The science of desire
Companies have been harnessing the social sciences, including ethnography, since the 1930s, writes Spencer E. Ante in Business Week. Back then executives were mostly interested in figuring out how to make their employees more productive. But since the 1960s, when management gurus crowned the consumer king, companies have been tapping ethnographers to get a better handle on their customers. Now, as more and more businesses re-orient themselves to serve the consumer, ethnography has entered prime time.

The beauty of ethnography, say its proponents, is that it provides a richer understanding of consumers than traditional research methods. Yes, companies are still using focus groups, surveys, and demographic data to glean insights into the consumer mind. But closely observing people where they live and work allows companies to zero in on customers’ unarticulated desires.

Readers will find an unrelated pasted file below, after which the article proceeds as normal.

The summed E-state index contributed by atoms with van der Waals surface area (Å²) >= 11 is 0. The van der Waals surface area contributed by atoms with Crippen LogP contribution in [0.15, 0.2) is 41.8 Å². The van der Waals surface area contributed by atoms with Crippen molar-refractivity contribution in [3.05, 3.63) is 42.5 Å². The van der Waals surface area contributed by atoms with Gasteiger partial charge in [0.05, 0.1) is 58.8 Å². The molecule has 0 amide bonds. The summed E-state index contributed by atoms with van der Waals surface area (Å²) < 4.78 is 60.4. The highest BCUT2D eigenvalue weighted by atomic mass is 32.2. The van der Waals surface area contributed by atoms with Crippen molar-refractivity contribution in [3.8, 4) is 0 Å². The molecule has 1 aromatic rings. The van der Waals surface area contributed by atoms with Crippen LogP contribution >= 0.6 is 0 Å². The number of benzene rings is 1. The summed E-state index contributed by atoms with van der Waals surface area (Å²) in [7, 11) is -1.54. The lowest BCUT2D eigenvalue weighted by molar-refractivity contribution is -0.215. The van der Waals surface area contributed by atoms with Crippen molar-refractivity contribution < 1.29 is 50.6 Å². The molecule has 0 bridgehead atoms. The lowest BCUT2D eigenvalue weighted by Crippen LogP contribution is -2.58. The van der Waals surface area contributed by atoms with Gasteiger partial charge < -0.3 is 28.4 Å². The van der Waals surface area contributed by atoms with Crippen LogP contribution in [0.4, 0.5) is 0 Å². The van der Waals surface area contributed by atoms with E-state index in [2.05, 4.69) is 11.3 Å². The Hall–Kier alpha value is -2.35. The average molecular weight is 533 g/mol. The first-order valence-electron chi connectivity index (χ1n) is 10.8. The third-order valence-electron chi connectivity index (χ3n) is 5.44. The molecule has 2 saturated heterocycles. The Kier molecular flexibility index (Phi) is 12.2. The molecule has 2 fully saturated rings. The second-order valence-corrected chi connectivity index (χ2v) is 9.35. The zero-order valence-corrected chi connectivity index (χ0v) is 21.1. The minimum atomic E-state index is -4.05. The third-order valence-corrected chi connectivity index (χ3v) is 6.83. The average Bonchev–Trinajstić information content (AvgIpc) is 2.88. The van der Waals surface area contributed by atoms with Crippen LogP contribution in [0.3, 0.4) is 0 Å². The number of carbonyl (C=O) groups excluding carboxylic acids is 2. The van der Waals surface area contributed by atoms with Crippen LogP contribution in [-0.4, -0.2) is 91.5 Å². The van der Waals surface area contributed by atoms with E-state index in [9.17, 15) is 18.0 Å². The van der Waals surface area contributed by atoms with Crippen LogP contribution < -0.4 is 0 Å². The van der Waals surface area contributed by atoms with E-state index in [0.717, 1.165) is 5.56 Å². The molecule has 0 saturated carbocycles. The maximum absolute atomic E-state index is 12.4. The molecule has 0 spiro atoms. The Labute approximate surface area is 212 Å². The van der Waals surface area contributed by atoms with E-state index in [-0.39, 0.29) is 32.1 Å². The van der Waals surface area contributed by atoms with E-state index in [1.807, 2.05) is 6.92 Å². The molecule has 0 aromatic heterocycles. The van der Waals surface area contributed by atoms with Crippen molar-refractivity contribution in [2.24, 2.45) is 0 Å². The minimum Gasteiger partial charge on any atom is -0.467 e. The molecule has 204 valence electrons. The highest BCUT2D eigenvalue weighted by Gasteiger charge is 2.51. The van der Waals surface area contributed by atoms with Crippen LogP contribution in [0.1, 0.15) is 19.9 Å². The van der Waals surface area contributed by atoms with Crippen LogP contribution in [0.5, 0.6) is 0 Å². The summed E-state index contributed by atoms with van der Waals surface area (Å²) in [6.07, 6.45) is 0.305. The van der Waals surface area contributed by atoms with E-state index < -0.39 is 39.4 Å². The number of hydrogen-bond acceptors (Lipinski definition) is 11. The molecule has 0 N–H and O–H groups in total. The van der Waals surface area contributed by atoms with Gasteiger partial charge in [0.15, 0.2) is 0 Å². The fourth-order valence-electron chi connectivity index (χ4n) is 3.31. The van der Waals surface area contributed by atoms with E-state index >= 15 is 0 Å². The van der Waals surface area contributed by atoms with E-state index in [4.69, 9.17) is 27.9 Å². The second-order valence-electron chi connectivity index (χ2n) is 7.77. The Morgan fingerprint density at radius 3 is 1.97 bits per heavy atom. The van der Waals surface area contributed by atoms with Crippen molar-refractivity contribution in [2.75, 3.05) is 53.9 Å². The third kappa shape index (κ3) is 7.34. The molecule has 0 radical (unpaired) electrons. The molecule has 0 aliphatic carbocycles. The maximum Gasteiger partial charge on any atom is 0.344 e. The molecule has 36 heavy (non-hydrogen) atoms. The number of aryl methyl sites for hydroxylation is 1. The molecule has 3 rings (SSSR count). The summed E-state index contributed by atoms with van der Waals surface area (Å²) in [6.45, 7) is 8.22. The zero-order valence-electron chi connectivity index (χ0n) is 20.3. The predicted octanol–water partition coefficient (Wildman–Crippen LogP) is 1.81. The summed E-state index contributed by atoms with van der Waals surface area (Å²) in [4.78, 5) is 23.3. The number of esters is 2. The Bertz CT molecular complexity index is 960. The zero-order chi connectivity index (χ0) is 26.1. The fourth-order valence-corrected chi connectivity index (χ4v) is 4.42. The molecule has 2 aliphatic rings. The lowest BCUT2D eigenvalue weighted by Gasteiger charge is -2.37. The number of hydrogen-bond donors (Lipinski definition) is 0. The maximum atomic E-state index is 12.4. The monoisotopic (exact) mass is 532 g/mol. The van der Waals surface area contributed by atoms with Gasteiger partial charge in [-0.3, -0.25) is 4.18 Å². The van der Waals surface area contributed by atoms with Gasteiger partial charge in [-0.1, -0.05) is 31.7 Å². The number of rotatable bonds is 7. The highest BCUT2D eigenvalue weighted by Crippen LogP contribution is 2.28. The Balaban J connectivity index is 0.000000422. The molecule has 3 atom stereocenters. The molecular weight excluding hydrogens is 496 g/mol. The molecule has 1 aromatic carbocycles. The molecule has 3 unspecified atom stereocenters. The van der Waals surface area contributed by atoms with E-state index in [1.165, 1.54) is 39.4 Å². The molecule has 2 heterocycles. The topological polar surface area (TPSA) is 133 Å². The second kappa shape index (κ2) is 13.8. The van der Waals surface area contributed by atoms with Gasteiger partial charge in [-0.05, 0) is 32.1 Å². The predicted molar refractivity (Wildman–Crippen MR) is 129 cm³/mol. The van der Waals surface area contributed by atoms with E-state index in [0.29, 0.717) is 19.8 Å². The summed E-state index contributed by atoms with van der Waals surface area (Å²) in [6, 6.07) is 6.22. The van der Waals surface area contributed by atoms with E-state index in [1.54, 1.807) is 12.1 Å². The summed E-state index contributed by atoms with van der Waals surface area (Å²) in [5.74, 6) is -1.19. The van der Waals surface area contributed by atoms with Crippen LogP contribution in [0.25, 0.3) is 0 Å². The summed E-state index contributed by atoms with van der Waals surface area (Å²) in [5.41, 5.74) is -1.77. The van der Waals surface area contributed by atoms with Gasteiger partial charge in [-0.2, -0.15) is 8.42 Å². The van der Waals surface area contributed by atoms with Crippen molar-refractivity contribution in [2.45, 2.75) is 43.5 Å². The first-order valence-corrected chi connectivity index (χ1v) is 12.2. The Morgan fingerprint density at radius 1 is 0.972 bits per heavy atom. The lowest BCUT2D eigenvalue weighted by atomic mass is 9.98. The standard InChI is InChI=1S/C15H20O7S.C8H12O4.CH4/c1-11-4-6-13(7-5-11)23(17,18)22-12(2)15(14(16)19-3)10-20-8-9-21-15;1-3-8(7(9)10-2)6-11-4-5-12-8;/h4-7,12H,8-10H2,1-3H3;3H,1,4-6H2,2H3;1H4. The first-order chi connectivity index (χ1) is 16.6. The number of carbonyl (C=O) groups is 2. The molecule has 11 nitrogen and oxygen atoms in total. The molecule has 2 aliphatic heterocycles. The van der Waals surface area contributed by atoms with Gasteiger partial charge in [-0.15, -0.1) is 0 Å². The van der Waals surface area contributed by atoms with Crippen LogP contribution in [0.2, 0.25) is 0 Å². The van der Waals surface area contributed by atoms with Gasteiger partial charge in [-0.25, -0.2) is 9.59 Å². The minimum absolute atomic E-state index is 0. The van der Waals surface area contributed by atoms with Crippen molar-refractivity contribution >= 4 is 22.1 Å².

Ethnography’s rising prominence is creating unlikely stars within companies in retailing, manufacturing, and financial services, as well as at consulting firms such as IDEO, Jump Associates, and Doblin Group. […]

With more companies putting ethnographers front and center, schools around the country are ramping up social science programs or steering anthropology students toward jobs in the corporate world.

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